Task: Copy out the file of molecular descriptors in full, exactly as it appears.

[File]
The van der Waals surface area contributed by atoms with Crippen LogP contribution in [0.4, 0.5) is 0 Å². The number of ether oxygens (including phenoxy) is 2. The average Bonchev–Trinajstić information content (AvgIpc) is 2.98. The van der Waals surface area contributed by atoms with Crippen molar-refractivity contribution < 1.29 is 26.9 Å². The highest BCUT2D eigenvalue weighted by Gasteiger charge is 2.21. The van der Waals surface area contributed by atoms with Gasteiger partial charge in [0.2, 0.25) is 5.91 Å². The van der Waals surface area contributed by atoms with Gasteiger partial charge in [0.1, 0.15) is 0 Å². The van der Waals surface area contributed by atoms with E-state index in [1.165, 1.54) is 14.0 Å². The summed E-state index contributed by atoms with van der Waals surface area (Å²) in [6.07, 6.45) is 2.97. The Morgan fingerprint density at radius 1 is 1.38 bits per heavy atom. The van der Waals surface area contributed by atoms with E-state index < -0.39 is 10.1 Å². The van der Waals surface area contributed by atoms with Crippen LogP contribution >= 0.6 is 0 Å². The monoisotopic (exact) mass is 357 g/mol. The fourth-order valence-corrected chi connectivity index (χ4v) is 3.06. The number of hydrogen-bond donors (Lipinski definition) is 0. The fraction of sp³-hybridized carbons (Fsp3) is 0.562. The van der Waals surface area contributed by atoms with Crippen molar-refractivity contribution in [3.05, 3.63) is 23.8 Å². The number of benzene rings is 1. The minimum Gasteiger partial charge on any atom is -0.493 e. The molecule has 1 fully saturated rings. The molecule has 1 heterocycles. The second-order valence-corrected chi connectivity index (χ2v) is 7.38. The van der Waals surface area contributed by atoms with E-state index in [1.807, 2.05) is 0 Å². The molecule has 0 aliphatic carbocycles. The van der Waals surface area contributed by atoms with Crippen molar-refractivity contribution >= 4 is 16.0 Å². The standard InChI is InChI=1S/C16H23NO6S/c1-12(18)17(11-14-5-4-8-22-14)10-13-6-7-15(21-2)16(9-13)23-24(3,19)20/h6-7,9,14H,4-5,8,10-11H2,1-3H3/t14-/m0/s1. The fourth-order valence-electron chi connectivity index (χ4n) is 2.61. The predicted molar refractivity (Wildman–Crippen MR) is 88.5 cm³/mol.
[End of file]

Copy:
The van der Waals surface area contributed by atoms with Crippen LogP contribution in [0.4, 0.5) is 0 Å². The number of ether oxygens (including phenoxy) is 2. The average Bonchev–Trinajstić information content (AvgIpc) is 2.98. The van der Waals surface area contributed by atoms with Crippen molar-refractivity contribution < 1.29 is 26.9 Å². The highest BCUT2D eigenvalue weighted by Gasteiger charge is 2.21. The van der Waals surface area contributed by atoms with Gasteiger partial charge in [0.2, 0.25) is 5.91 Å². The van der Waals surface area contributed by atoms with Gasteiger partial charge in [0.1, 0.15) is 0 Å². The van der Waals surface area contributed by atoms with E-state index in [1.165, 1.54) is 14.0 Å². The summed E-state index contributed by atoms with van der Waals surface area (Å²) in [6.07, 6.45) is 2.97. The Morgan fingerprint density at radius 1 is 1.38 bits per heavy atom. The van der Waals surface area contributed by atoms with E-state index < -0.39 is 10.1 Å². The van der Waals surface area contributed by atoms with Crippen LogP contribution >= 0.6 is 0 Å². The monoisotopic (exact) mass is 357 g/mol. The fourth-order valence-corrected chi connectivity index (χ4v) is 3.06. The number of hydrogen-bond donors (Lipinski definition) is 0. The fraction of sp³-hybridized carbons (Fsp3) is 0.562. The van der Waals surface area contributed by atoms with Crippen molar-refractivity contribution in [3.05, 3.63) is 23.8 Å². The number of benzene rings is 1. The minimum Gasteiger partial charge on any atom is -0.493 e. The molecule has 1 fully saturated rings. The molecule has 1 heterocycles. The second-order valence-corrected chi connectivity index (χ2v) is 7.38. The van der Waals surface area contributed by atoms with E-state index in [1.807, 2.05) is 0 Å². The molecule has 0 aliphatic carbocycles. The van der Waals surface area contributed by atoms with Crippen molar-refractivity contribution >= 4 is 16.0 Å². The standard InChI is InChI=1S/C16H23NO6S/c1-12(18)17(11-14-5-4-8-22-14)10-13-6-7-15(21-2)16(9-13)23-24(3,19)20/h6-7,9,14H,4-5,8,10-11H2,1-3H3/t14-/m0/s1. The fourth-order valence-electron chi connectivity index (χ4n) is 2.61. The predicted molar refractivity (Wildman–Crippen MR) is 88.5 cm³/mol.